Tuesday, April 29, 2008

McCain's education temptations

I'm not alone in writing about the school choice options McCain could push in the campaign -- if the campaign chose to elevate the issue. This op-ed in the Wall Street Journal lays out the voucher possibilities. My recent Politico piece looked more at charters and the implications of choosing Lisa Graham Keegan as a top adviser. McCain's advisers, however, caution against expecting to see education float to the top of the campaign issues. The war and the troubled economy will most likely continue to dominate, they predict.

Richard Whitmire

Thursday, April 24, 2008

McCain and Rural Schools

At a town hall meeting in the small town of Inez, Ky. yesterday, Sen. John McCain discussed how he would help rural America—including schools.

He said he wants to bring more high-speed Internet access to rural communities by starting a "People Connect Program" that encourages companies to build the infrastructure in exchange for tax breaks. He touted the importance of community colleges and alternative paths to teaching (such as Teach for America) for school districts that struggle to recruit educators. (This item is cross-posted from my Campaign K-12 blog.)

Even as a significant amount of talk about education reform centers on the nation's struggling urban districts, it's important that the candidates recognize the issues facing rural schools.

And here's why:

In 2005-06, 20 percent of the country's public school students lived in large or mid-size cities, according to some number crunching I just did from data I pulled from the National Center for Education Statistics. That's 9.6 million students.

Rural areas, in fact, enroll more students— 10.6 million students, or 22 percent of the total.

Friday, April 18, 2008

Doing the NCLB 180

Huge thank you's to Alexander Russo for noting Hillary Clinton's 180 on NCLB. Alexander comments here, and leads you to David Nather's Beyond the Dome blog here. Richard Whitmire also has been terrific about posting leads on Clinton's education comments, which have been secondary to economy and war pronouncements.
Despite the new toss-the-baby-and-bathwater rhetoric, we're still not hearing much about what she would offer as a replacement to a multi-faceted law that began life as civil rights legislation (Elementary and Secondary Education Act of 1965) focused on closing an achievement gap.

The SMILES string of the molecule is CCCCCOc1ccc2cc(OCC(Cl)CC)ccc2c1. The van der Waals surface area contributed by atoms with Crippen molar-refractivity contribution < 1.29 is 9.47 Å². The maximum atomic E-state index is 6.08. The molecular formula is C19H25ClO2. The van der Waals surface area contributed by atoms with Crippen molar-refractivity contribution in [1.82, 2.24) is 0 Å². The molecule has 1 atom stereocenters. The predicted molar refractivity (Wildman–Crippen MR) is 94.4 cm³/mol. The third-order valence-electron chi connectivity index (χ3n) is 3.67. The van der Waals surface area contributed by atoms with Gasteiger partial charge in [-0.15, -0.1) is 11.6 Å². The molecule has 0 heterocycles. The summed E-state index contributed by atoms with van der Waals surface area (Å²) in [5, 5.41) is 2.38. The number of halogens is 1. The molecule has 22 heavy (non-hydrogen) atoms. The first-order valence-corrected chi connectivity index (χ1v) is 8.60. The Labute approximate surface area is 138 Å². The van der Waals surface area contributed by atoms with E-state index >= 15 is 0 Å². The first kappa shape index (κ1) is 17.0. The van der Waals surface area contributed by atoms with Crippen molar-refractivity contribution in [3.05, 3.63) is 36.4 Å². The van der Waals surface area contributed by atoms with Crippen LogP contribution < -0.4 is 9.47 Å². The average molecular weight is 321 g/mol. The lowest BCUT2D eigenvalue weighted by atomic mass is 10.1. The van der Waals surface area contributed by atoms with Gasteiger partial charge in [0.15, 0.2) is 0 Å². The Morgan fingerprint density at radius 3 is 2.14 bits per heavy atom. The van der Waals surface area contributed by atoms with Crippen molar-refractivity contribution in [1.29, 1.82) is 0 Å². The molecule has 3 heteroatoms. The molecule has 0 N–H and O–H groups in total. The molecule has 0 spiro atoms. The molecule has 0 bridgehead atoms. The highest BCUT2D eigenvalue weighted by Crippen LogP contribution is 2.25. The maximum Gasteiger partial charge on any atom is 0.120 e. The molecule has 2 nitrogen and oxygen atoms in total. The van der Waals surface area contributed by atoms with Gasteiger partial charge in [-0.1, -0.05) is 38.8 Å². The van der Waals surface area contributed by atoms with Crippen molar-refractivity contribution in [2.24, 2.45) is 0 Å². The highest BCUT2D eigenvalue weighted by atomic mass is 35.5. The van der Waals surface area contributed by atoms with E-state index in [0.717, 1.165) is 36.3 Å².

Wednesday, April 16, 2008

McCain's education plans

The senator's own education advisers downplay the likelihood that education will play a major role in his campaign. The war and economy will overshadow other issues, they predict. That's probably true, but education also presents an opportunity for the senator. That opportunity, however, is not risk free. The dilemma is presented here in Politico. (Full disclosure: I wrote the piece)

Richard Whitmire

Wednesday, April 9, 2008

Education an issue (sort of) in Pennsylvania

Stephen Colbert, the comic pundit of truthiness, has started a campaign in Pennsylvania that affects education -- and it's tied to the primary race between Obama and Clinton.

Supporters of the two candidates should contribute through DonorsChoose.org to help classrooms in Pennsylvania. Colbert showed pictures students from those classrooms drew in honor of Clinton and Obama, complete with his own unique interpretation of the children's illustrations Tuesday night.

Obama is winning by a landslide, by the way. And it takes a comedian to highlight education during this race?

Democrats drawing applause for attacking NCLB

In Pennsylvania, both Clinton and Obama appear to be picking up the pace of their attacks on No Child Left Behind -- rewarded by the applause they receive for the attacks. This article by Eleanor Chute of the Pittsburgh Post-Gazette nicely sums up both the attacks and the most current education positions offered up by the campaigns.

Richard Whitmire

Friday, April 4, 2008

McCain Seeks Jeb Bush's Advice

If you want some insight into Sen. John McCain's education ideas, check out this Associated Press story, which mentions a key adviser to his campaign.